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Grief task #2: Weathering the stress of separation

The New Stages of Grief: 5 Tasks, No Timeline: Page 3

By , Caring.com senior editor
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Mourning brings many physical and emotional hallmarks: crying, being unable to cry, sleeplessness, not eating, numbness, feeling forlorn, withdrawing socially, and so on. The exact mix is different for everyone.

Anger is a common response, especially to a violent or untimely death. "My anger was so primal and intense, that this good person, my dad, had to die. It was illogical. I was mad at the world. I even thought, 'Why couldn't it have been my mom?' who was already sick and not a contributing member of society," says Harriet, a San Francisco producer whose father died at 69 after a cancer diagnosis.

Intense emotions can be a way to "hang on" to the deceased person, bereavement counselors say. It's a tangible connection to the person who died. "It feels like power, like life," one widow says of her white-hot anger. Letting go of the emotion, or learning to live with it, can feel like letting go of the person who died. Naturally, there can be a built-in reluctance to do that.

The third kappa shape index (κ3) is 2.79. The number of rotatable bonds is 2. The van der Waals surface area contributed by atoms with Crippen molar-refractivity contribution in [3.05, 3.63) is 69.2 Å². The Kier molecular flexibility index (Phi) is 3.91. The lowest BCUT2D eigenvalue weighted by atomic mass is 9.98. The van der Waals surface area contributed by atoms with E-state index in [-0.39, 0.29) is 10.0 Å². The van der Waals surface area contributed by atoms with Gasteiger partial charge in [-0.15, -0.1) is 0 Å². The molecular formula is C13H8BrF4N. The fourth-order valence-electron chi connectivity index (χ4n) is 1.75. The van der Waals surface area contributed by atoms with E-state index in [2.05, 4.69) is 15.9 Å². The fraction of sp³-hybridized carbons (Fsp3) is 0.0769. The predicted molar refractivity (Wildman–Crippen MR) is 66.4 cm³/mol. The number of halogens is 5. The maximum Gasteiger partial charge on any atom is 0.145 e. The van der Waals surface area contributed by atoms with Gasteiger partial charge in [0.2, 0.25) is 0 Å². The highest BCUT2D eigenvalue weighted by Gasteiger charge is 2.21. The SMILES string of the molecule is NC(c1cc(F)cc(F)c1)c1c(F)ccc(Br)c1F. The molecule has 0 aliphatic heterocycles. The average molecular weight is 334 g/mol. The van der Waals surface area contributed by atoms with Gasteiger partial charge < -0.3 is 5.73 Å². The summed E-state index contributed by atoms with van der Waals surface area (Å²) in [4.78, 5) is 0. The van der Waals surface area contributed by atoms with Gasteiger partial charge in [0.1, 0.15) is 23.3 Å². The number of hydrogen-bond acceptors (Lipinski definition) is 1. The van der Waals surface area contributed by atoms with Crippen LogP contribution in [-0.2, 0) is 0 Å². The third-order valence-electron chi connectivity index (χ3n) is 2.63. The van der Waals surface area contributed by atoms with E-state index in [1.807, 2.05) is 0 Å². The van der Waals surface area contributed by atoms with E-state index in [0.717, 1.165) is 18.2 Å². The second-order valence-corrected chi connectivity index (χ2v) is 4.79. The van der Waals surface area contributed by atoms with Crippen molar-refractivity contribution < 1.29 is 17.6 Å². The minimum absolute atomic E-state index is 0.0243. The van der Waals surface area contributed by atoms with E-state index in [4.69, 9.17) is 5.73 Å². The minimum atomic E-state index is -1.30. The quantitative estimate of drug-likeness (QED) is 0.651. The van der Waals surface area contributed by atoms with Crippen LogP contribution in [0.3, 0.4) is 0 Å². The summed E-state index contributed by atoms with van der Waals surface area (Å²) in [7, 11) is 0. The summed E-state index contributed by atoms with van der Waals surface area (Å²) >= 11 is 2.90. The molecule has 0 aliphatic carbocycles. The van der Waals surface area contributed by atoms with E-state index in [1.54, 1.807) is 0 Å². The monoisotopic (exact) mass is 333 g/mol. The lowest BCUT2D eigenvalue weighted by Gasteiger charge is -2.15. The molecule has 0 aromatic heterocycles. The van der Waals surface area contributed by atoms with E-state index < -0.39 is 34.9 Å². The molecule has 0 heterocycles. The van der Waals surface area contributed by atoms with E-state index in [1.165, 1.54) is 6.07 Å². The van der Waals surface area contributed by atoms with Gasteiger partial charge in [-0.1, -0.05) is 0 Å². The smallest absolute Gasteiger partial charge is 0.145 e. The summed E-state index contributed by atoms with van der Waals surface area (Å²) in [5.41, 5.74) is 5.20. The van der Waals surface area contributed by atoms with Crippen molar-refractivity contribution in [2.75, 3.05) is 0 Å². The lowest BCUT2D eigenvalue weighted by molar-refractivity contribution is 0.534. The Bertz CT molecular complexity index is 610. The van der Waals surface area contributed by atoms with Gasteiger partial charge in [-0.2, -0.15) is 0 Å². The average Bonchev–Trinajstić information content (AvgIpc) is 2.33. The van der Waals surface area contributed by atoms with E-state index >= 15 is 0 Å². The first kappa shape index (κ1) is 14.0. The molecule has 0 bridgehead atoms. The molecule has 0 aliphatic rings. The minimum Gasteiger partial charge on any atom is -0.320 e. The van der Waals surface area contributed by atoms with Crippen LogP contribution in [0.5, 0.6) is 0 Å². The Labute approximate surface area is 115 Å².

Another confusing emotion: Relief. "I felt horribly guilty that I was so relieved when my mom died," says the daughter of an alcoholic. Caregivers, for example, often feel surprise (and, in turn, guilt) that they feel a lifting of a physical and/or emotional burden when caregiving ends. This is a natural response that's separate from the sadness of losing the person. It's entirely possible, and normal, to feel two such different emotions at the same time.

What helps:

Letting yourself experience turbulent emotions rather than shutting them down. "Wallowing is good," says Cherie Spino, a mom of four in Toledo, Ohio, whose mother was killed at age 69 by a drunk driver. "You have to go through it, dwell on the person and your sadness, cry."

Redirecting anger. Within a few years of her dad's death, Harriet, the producer, "used my rage to fuel my passion" for a new project about cancer.

Asking what the deceased person would suggest. Maureen McFadden, whose husband died of a brain tumor, says she partly transitioned out of anger when the thought struck her, "What would Jim want from me?"

Reading about others' experiences. Literature about grief can point out common threads. Survivors often point to Joan Didion's The Year of Magical Thinking and A Grief Observed, by C.S. Lewis.

Seeking bereavement support. Professionally led support groups or individual counseling provide skilled guidance as you navigate confusing or painful emotions. The goal isn't to make the feelings go away but to help you embrace their purpose. Some people are ready immediately for this kind of help while some come to it long after the loss, and others do fine on their own.